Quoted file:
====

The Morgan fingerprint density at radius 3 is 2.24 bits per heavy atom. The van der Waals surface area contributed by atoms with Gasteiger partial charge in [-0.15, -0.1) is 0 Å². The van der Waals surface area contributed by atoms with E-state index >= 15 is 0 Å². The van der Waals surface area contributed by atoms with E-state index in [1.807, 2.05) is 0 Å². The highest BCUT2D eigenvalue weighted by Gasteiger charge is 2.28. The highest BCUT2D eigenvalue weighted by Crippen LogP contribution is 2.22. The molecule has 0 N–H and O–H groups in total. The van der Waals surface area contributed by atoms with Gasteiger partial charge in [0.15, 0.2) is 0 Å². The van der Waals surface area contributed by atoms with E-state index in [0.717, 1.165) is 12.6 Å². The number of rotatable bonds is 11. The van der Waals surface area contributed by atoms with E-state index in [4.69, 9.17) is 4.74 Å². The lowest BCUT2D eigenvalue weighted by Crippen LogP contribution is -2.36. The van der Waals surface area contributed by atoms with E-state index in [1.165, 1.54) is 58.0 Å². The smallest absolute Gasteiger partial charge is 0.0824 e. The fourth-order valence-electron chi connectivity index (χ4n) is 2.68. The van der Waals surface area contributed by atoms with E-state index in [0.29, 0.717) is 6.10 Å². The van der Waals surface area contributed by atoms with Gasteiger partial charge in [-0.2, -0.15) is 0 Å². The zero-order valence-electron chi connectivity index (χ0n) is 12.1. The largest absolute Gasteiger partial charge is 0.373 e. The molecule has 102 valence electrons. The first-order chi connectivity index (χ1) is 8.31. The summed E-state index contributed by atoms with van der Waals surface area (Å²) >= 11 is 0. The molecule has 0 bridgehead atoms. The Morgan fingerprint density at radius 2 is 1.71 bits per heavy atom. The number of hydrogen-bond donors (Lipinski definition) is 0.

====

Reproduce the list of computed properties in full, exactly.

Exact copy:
The Morgan fingerprint density at radius 3 is 2.24 bits per heavy atom. The van der Waals surface area contributed by atoms with Gasteiger partial charge in [-0.15, -0.1) is 0 Å². The van der Waals surface area contributed by atoms with E-state index >= 15 is 0 Å². The van der Waals surface area contributed by atoms with E-state index in [1.807, 2.05) is 0 Å². The highest BCUT2D eigenvalue weighted by Gasteiger charge is 2.28. The highest BCUT2D eigenvalue weighted by Crippen LogP contribution is 2.22. The molecule has 0 N–H and O–H groups in total. The van der Waals surface area contributed by atoms with Gasteiger partial charge in [0.15, 0.2) is 0 Å². The van der Waals surface area contributed by atoms with E-state index in [0.717, 1.165) is 12.6 Å². The number of rotatable bonds is 11. The van der Waals surface area contributed by atoms with E-state index in [4.69, 9.17) is 4.74 Å². The lowest BCUT2D eigenvalue weighted by Crippen LogP contribution is -2.36. The van der Waals surface area contributed by atoms with E-state index in [1.165, 1.54) is 58.0 Å². The smallest absolute Gasteiger partial charge is 0.0824 e. The fourth-order valence-electron chi connectivity index (χ4n) is 2.68. The van der Waals surface area contributed by atoms with E-state index in [0.29, 0.717) is 6.10 Å². The van der Waals surface area contributed by atoms with Gasteiger partial charge in [-0.2, -0.15) is 0 Å². The zero-order valence-electron chi connectivity index (χ0n) is 12.1. The largest absolute Gasteiger partial charge is 0.373 e. The molecule has 102 valence electrons. The first-order chi connectivity index (χ1) is 8.31. The summed E-state index contributed by atoms with van der Waals surface area (Å²) >= 11 is 0. The molecule has 0 bridgehead atoms. The Morgan fingerprint density at radius 2 is 1.71 bits per heavy atom. The number of hydrogen-bond donors (Lipinski definition) is 0.